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When considering taking legal action for possible medical negligence related to delayed reduction in a traumatic hip dislocation, there are many factors that need to be considered.

There are other causes of avascular necrosis. Examples include, but are not limited to: arthritis, cancer, gout, alcohol use, joint injuries and long-term medication use involving corticosteroids, bisphosphonates or statins, a specific type of cholesterol lowering agent. (Kelly, et al., 2014) Medical and medication history must be thoroughly reviewed.

As mentioned last week, AVN can occur within 2 years after the initial injury. The severity of the initial injury, even with reduction under 6 hours, could have caused significant damage resulting in necrosis. In a study of 35 patients with severe posterior dislocations, the rate of AVN was 58.8% in those who had their dislocation reduced more than 6 hours after their injury. There was a 4.8% rate of AVN when reduction occurred within 6 hours. 3 patients developed AVN even though their dislocation was reduced in under 6 hours. (Dwyer, John, Singh, & Mam, 2006). A person’s health and medication history can also influence recovery time and the potential for additional complications. Timely reduction does not guarantee prevention of avascular necrosis.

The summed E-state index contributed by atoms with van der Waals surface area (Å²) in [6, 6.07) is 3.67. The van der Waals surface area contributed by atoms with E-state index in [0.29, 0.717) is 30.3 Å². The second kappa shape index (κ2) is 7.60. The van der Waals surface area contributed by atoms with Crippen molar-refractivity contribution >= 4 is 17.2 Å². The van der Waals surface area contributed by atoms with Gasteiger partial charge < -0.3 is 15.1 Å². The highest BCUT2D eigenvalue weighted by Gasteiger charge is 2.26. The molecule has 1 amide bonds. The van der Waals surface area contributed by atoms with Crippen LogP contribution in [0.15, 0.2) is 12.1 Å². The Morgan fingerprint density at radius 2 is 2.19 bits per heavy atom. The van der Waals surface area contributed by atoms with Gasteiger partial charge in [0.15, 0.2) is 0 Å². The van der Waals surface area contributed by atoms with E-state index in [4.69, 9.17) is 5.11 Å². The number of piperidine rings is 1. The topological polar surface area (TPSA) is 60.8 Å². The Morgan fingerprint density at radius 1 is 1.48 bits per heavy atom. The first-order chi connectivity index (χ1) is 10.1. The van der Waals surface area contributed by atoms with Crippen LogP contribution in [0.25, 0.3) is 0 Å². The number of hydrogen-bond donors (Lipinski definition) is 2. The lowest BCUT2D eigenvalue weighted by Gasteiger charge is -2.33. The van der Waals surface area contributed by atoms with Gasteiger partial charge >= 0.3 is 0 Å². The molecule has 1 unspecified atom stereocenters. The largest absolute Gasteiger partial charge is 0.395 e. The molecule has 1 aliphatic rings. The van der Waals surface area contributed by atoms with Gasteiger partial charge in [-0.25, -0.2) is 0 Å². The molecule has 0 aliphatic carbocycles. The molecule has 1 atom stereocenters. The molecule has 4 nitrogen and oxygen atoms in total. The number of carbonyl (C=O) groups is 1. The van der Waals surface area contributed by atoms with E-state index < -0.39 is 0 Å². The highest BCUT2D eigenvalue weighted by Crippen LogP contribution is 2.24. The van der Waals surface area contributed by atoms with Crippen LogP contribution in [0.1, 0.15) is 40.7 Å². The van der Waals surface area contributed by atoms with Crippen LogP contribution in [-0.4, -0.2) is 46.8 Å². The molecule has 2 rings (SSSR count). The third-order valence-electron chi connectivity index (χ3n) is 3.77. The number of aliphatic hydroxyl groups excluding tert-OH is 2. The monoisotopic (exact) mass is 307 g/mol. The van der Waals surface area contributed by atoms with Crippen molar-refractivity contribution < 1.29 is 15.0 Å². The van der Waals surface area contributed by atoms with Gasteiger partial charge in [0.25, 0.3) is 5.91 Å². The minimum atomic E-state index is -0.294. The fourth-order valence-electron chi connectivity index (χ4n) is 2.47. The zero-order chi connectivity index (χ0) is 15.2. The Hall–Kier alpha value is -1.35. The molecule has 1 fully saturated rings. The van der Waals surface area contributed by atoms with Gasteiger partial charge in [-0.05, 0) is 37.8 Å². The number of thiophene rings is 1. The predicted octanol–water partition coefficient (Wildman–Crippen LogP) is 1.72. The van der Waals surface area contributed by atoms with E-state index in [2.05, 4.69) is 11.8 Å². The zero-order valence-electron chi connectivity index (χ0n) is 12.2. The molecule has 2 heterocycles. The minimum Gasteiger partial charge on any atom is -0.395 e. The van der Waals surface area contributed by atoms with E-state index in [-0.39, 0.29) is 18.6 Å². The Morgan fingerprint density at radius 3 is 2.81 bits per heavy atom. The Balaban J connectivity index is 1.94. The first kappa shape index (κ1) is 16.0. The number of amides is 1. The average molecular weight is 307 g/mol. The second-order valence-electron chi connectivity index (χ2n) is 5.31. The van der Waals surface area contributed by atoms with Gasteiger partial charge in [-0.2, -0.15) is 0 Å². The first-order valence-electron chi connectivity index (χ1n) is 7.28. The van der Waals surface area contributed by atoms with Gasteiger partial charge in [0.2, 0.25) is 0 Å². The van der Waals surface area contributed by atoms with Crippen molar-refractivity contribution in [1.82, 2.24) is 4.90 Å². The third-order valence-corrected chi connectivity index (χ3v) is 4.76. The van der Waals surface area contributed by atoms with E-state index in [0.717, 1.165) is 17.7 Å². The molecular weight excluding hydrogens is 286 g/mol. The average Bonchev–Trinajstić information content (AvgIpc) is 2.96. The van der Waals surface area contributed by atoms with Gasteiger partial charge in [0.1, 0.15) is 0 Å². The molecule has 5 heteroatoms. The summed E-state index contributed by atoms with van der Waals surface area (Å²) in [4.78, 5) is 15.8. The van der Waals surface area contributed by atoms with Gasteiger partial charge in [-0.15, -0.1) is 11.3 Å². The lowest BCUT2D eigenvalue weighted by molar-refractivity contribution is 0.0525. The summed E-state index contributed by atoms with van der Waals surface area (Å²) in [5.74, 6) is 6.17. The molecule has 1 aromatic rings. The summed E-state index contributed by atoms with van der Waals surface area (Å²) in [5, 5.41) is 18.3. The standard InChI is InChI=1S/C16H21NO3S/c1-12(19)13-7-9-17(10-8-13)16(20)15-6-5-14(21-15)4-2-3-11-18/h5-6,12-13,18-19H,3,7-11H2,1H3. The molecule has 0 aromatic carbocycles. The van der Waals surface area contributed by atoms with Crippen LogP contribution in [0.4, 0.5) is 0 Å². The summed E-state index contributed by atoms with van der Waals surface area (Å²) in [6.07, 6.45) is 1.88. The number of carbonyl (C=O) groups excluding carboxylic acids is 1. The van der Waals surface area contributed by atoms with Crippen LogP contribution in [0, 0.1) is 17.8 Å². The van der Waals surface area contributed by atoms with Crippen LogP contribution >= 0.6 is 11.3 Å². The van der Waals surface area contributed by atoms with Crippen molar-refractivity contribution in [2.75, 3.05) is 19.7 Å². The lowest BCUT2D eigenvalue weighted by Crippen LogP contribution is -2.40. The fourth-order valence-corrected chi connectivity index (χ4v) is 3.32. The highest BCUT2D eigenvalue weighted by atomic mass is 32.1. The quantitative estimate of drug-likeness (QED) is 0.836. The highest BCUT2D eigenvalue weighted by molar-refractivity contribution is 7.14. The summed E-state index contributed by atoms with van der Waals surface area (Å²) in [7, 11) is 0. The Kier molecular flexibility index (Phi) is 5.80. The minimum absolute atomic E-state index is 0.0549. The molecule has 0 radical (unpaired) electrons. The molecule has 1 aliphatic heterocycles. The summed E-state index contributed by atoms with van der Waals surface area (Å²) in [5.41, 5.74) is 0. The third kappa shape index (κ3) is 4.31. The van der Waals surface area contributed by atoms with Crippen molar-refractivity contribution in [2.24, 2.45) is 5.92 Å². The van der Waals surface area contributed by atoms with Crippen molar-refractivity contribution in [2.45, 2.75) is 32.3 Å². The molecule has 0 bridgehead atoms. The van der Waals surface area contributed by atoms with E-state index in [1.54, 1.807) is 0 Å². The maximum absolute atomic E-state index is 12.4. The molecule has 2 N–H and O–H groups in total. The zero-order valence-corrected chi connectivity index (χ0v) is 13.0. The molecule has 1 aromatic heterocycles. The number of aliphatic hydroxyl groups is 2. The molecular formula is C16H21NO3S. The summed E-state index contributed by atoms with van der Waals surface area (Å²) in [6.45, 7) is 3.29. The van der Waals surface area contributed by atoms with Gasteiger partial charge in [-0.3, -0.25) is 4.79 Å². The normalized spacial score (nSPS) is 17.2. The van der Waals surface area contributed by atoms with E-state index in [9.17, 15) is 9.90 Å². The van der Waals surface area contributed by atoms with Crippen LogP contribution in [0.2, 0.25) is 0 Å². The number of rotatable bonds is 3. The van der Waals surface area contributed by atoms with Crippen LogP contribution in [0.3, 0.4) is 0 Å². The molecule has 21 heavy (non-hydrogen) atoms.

For our civil newsletter and blog this month we are reviewing traumatic hip dislocations and delayed reduction. The blog topics for this month are:

  • Hip Anatomy (3/2/15)
  • Traumatic Dislocation  (3/9/15)
  • Avascular necrosis (3/16/15)
  • Legal Implications (3/23/15)

Note: To see all posts in this topic, click here

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